Novel BTK, PI3K Inhibitors on Horizon for Relapsed CLL

Silas Inman @silasinman
Published: Saturday, Mar 19, 2016

Susan M. O’Brien, MD

Susan M. O’Brien, MD

With the onslaught of new PI3K and BTK inhibitors currently in development for patients with relapsed chronic lymphocytic leukemia (CLL), it is challenging to know which therapies are truly “next-generation” agents and which are “me too” products, according to a presentation by Susan O'Brien, MD, at the 20th Annual International Congress on Hematologic Malignancies.

Despite this ongoing hurdle, a number of therapies stand out from the pack, by offering higher efficacy or toxicity advantages. In the PI3K class, TGR-1202 has shown early signs of efficacy with a better toxicity profile compared with idelalisib (Zydelig). Additionally, the BTK inhibitor acalabrutinib (ACP-196) has shown promising early signs of activity along with impressive pharmacokinetic data.

“This is really an exploding field in CLL and B-lymphoid malignancies. There are multiple PI3K and BTK inhibitor agents in clinical trials,” said O'Brien, associate director, Clinical Science Medical Director of the Sue and Ralph Stern Center for Cancer Clinical Trials and Research, Chao Family Comprehensive Cancer Center, University of California at Irvine. “I think the big question is, are they really next-generation? There are a lot of trials now looking at those who failed BTK or PI3K inhibitors. It's interesting times.”

Novel PI3K Inhibitors

The PI3K inhibitor that is furthest along in development is duvelisib (IPI-145), explained O'Brien. Although this agent targets both PI3K delta and gamma, at the current dose under development, it primarily inhibits just the delta isoform, she noted.

In a phase I study,1 the objective response rate (ORR) with duvelisib was 57% at 25-mg twice daily. This response rate did not include partial responses (PR) with lymphocytosis, which are common with the B-cell signaling inhibitors, noted O'Brien. Once these are added, the ORR was closer to 80%, she explained.

The progression-free survival (PFS) was not reached with the 25 mg twice-daily dose of duvelisib versus 15.7 months across all doses in pretreated patients with CLL. The 24-month PFS rate at the 25 mg dose was 59%. Similar data were demonstrated in the TP53-mutated and del17p groups.

Across the study, duvelisib showed a similar toxicity profile to the already FDA-approved PI3K inhibitor idelalisib (Zydelig), said O'Brien. Across all doses, pneumonia occurred in 15 patients, with 7 discontinuing therapy as a result.

A number of studies continue to assess duvelisib in various combinations, including ofatumumab (NCT02004522), fludarabine, cyclophosphamide and rituximab (NCT02158091), and with obinutuzumab (NCT02292225) for patients with relapsed CLL. The study comparing the drug with ofatumumab is meant to support an FDA approval and is expected to complete later in 2016, according to O'Brien.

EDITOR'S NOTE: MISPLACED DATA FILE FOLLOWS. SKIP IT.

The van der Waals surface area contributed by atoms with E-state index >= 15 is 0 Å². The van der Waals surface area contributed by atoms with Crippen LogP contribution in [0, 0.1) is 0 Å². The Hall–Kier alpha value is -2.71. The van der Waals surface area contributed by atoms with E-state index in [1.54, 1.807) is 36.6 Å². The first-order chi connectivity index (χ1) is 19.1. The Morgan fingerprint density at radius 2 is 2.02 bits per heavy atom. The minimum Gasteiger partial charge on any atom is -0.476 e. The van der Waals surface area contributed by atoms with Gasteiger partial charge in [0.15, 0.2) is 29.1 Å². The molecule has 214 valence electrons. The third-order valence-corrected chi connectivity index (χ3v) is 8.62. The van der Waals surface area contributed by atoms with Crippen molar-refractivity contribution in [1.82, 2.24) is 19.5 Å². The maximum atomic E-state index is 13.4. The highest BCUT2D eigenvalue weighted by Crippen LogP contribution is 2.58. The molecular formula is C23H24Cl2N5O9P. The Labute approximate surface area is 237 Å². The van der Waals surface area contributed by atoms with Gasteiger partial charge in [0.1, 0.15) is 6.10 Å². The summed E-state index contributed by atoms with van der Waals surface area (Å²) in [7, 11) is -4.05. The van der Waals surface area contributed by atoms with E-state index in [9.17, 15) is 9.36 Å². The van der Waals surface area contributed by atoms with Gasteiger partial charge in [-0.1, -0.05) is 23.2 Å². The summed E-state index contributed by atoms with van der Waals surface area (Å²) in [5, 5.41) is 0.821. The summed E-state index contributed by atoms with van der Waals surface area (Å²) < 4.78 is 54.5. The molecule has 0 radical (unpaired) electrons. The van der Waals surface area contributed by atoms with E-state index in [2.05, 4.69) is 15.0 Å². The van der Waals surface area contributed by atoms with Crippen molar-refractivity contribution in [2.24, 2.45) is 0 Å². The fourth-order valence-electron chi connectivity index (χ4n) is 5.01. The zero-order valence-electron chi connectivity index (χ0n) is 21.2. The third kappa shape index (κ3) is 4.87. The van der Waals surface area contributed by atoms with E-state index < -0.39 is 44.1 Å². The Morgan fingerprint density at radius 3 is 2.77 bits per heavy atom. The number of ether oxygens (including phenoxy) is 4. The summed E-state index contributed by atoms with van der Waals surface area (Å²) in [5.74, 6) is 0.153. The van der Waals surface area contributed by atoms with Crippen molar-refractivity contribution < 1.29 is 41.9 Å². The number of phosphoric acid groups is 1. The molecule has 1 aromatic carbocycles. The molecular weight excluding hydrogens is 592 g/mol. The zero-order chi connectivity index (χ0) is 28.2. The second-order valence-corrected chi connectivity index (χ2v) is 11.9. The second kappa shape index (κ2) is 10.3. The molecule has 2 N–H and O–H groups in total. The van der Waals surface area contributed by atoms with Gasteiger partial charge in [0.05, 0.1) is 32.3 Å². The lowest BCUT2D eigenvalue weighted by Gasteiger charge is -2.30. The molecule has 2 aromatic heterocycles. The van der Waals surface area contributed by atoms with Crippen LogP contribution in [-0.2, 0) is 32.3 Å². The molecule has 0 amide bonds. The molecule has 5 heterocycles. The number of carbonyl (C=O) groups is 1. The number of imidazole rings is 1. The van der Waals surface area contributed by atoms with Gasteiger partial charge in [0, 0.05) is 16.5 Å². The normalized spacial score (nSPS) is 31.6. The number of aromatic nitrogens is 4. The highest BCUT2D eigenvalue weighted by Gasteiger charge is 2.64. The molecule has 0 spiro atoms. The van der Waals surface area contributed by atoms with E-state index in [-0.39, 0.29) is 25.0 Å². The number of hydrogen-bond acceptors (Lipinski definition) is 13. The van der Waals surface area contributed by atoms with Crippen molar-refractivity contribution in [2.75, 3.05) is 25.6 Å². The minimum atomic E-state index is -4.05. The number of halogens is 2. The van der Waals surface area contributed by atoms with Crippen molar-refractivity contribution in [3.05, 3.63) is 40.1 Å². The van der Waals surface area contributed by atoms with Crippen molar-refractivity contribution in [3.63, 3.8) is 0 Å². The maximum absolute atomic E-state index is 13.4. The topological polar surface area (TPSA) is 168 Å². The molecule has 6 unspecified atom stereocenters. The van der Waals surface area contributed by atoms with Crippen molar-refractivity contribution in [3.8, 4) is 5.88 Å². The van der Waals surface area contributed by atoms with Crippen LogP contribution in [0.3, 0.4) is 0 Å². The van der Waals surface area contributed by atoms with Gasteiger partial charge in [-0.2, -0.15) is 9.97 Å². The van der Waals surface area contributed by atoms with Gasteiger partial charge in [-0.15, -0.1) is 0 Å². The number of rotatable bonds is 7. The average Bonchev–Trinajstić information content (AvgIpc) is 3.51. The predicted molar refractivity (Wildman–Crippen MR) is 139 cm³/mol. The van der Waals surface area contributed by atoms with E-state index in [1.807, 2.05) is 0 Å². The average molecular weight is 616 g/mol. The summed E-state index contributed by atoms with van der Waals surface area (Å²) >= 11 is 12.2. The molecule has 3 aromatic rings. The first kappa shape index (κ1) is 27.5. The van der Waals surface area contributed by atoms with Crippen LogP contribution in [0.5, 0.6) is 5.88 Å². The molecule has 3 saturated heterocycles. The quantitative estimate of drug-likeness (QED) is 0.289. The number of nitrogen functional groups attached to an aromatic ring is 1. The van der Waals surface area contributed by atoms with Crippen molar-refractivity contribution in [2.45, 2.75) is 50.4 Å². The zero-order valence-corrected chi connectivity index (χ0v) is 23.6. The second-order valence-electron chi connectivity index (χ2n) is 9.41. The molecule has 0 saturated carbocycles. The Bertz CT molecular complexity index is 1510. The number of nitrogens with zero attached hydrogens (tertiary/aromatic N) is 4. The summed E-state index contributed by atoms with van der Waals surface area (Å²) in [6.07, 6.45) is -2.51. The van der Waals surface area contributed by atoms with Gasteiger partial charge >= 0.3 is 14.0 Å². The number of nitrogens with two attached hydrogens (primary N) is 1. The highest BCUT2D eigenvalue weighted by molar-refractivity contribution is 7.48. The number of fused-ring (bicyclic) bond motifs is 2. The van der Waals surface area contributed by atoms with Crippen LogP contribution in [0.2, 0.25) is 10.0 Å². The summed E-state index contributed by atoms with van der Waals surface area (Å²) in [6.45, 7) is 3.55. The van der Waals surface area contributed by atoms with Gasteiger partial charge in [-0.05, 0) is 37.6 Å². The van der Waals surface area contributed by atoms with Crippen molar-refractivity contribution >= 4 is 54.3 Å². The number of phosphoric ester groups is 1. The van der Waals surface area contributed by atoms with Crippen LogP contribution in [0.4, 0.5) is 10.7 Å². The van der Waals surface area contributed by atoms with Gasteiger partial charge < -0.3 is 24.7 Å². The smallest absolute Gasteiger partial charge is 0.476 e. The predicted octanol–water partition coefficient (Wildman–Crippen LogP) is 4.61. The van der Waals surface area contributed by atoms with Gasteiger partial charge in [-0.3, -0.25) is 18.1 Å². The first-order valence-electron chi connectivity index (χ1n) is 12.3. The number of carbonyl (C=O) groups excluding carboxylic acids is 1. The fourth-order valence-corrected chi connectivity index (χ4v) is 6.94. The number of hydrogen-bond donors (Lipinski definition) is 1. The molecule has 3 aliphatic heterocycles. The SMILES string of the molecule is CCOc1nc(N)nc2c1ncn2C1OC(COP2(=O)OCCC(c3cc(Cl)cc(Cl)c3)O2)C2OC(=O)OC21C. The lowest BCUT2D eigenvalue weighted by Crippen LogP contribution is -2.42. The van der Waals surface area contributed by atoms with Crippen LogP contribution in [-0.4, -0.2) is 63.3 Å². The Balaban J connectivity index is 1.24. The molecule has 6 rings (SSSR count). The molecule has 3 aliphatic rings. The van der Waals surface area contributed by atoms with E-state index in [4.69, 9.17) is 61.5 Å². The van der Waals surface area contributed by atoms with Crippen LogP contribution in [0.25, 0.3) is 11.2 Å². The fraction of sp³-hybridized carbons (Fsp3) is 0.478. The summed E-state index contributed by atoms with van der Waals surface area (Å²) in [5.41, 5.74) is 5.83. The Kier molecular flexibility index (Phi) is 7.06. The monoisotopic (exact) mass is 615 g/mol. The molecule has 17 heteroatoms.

Compared with duvelisib and idelalisib, the PI3K-delta inhibitor TGR-1202 has a unique molecular structure that provides the agent with a differentiated safety profile, notably the absence of hepatic toxicity, noted O'Brien.

In a dose escalation study of 17 patients with CLL,2 the response rate in the lymph nodes with TGR-1202 was 94%. The ORR was 59%, which consisted entirely of partial responses. The median PFS with the PI3K inhibitor was 24 months.

Interestingly, with TGR-1202 there was no incidence of colitis and only 4% of patients experience AST/ALT increases, half of which were grade 3/4 events. Seven percent of patients discontinued due to adverse events (AEs). The presumed thinking is that colitis is an on-target effect of PI3K inhibition; however, these results would call this theory into question, O'Brien said.

“Discontinuations are rare, and if you look at the transaminase elevation that appears to be much less,” she said. “This looks to be very interesting, and I say stay tuned, to see what happens and see how this adjusts our thinking with the PI3K inhibitor toxicity profile.”

TGR-1202 is being explored in a number of clinical trials for patients with CLL, including in combination with ibrutinib (Imbruvica) in the relapsed setting (NCT02268851). Additionally, the combination of TGR-1202 and the CD20 inhibitor ublituximab is being compared with obinutuzumab and chlorambucil in the relapsed and frontline setting (NCT02612311). TGR-1202 plus ublituximab is also being looked at with or without ibrutinib (NCT02006485).

“There is a design for a pivotal trial, but it has not yet been announced,” O'Brien added.

Another agent in development, ACP-319 (previously AMG-319), targets the delta isoform and has shown similar findings as idelalisib. Data from this study were last presented at the 2013 ASH Annual Meeting. Acerta Pharma recently acquired the agent, and an ongoing phase I study is currently exploring ACP-319 in combination with acalabrutinib for patients with CLL (NCT02157324).

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Cancer Summaries and Commentaries™: Update from Atlanta: Advances in the Treatment of Chronic Lymphocytic LeukemiaFeb 28, 20190.5
Community Practice Connections™: 2nd Annual International Congress on Immunotherapies in Cancer™: Focus on Practice-Changing ApplicationFeb 28, 20192.0
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